Carnaval, op. 9 – Papillons, op. 2 – Sonata in G minor, op. 22
Jon Nakamatsu, piano
Harmonia Mundi, 2014
The album that pianist Jon Nakamatsu dedicates to three early works by Robert Schumann features some of the most sparkling and liveliest pieces of music ever written. The three works (the highly virtuosic Sonata in G minor, op. 22, the lovely Papillons and the amusing Carnaval) are early compositions that, at least, give prominence to everything someone may think about youth and optimism, even despite the fact that the first work of the collection, the Sonata in G minor, is everything but an easy work and it requires instead a sound technique on the performer’s part.
Sonata in G major
The thread of this recording can be considered the silvery sounds that Nakamatsu elicits from his instrument. From time to time, they acquire different meanings. In the Sonata, they inevitably represent virtuosity. The pianist, apparently indifferent to the difficulty of the work, plays with fluency and creates true silver cascades, which are shining in the most vibrant passages, especially in the first and in the last movements.
Papillons is a collection of earlier polonaises and waltzes. Its title refers to the masked ball described the final chapters of Jean Paul’s Flegeljahre. It was therefore necessary that for the flamboyance of the Sonata to become lighter in Papillons, as it actually happens. In this piece, Nakamatsu depicts a carefree world with extreme refinement and gallantry.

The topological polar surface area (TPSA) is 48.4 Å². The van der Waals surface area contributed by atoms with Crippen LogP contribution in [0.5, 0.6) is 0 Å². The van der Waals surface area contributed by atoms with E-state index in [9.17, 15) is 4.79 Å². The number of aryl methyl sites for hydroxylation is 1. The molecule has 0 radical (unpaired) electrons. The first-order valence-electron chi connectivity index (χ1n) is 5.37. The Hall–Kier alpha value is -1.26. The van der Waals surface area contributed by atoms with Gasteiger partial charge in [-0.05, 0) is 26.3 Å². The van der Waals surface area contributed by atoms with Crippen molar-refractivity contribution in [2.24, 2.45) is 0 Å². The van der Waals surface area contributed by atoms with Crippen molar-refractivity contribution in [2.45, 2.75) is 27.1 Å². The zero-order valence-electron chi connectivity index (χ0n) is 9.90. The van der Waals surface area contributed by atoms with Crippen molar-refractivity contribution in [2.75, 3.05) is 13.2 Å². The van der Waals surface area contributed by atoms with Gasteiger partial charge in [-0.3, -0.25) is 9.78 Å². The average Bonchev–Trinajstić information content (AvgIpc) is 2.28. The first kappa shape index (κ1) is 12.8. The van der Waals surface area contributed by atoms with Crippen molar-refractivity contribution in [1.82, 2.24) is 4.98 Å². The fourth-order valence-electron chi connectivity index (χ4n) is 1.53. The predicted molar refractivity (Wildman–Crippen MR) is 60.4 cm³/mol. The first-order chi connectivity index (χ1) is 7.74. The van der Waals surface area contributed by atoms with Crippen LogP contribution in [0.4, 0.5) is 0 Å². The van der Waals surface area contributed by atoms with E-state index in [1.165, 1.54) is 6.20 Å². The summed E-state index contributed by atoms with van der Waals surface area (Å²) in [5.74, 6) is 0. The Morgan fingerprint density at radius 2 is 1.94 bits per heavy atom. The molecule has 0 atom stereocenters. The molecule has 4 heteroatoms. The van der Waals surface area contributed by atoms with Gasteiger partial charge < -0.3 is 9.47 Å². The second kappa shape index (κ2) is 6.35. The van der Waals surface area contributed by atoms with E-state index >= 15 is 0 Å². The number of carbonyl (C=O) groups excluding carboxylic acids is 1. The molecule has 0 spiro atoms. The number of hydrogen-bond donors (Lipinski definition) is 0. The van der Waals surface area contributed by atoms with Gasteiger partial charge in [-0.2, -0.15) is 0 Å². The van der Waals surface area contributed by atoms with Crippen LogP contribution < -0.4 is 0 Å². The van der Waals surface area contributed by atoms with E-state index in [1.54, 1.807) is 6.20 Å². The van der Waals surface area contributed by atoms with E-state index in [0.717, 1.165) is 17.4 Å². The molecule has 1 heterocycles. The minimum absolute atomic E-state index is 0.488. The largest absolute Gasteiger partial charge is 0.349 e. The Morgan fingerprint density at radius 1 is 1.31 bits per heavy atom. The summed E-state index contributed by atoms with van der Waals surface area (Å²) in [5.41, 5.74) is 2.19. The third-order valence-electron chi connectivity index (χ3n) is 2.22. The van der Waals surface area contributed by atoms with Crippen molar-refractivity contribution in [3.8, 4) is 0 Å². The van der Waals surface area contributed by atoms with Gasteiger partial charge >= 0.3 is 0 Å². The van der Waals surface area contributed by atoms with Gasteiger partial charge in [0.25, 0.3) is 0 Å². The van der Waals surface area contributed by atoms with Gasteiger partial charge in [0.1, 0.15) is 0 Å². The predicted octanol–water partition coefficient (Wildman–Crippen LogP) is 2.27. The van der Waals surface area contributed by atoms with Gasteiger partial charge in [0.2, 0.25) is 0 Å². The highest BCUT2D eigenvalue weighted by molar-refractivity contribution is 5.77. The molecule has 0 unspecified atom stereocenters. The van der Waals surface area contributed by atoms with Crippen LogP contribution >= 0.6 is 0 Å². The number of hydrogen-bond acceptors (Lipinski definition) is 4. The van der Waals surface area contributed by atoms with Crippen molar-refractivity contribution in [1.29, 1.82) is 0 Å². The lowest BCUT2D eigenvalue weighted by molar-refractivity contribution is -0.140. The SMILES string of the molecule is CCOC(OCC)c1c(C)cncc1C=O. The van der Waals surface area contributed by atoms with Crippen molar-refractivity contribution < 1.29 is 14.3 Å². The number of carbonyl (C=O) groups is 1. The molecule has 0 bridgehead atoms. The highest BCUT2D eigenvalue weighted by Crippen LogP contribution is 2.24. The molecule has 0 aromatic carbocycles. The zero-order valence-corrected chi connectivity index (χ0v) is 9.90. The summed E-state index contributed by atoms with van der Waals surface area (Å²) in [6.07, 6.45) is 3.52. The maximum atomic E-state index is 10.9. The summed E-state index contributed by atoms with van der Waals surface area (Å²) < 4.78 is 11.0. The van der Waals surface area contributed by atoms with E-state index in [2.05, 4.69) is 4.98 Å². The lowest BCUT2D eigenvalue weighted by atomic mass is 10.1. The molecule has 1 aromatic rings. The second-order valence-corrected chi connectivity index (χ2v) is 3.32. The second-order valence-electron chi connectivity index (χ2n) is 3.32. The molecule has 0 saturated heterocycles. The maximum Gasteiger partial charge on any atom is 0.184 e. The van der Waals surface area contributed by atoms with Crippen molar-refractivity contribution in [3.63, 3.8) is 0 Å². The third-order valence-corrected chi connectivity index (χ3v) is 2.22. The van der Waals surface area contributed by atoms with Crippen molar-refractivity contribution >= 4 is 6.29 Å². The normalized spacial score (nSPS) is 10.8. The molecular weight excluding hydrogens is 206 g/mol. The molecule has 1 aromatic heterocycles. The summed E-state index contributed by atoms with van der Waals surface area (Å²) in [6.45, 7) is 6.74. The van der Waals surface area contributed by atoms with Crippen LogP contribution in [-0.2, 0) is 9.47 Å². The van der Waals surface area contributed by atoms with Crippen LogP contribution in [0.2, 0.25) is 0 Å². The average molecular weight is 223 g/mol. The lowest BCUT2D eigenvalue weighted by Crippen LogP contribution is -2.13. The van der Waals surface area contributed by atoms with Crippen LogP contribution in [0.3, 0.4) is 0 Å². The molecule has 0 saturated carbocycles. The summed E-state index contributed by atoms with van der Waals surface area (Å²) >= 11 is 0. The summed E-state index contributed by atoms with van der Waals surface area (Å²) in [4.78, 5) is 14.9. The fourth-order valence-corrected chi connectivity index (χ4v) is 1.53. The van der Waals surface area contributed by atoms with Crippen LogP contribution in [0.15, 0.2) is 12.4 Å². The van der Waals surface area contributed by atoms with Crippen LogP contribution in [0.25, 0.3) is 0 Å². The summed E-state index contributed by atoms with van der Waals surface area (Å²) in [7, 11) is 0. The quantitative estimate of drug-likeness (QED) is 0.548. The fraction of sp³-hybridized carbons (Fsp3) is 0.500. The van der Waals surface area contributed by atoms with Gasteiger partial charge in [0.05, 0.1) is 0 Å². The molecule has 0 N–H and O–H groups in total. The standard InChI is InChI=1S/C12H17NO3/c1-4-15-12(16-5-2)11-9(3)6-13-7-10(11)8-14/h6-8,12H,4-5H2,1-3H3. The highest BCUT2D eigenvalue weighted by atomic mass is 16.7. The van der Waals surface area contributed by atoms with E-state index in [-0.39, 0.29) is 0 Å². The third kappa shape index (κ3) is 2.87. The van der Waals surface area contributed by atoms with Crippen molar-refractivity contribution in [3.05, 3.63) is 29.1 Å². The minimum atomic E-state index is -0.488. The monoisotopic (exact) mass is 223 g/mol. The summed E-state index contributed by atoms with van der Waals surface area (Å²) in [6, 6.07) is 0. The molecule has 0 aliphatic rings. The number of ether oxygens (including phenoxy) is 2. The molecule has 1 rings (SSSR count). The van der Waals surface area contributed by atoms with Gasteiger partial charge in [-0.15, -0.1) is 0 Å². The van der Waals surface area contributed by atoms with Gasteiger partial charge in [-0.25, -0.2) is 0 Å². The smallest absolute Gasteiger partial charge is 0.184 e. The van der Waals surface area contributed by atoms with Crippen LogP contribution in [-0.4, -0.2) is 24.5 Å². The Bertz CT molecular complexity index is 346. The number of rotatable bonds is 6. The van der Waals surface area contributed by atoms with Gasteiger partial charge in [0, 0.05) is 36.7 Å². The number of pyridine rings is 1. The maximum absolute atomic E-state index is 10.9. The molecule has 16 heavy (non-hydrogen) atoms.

The most interesting composition is Carnaval. Both the Sonata and Papillons are homogenous in their character and there is no place there for variety in the widest meaning of the terms. The twenty-one movements of Carnaval, each representing a different situation or character or, as in the case of Eusebius and Florestan, of the different reaction of the same character (as they are both Schumann’s alter egos), offer the irresistible chance to create short but characteristic sketches. This is an opportunity that Nakamatsu accepts with enthusiasm. Each piece has its own personality. Through the usually shimmering sounds of the piano, Nakamatsu describes personalities or situations that from time to time appears vivacious or melancholic, but always precise in their features and perfectly recognizable and independent from each other.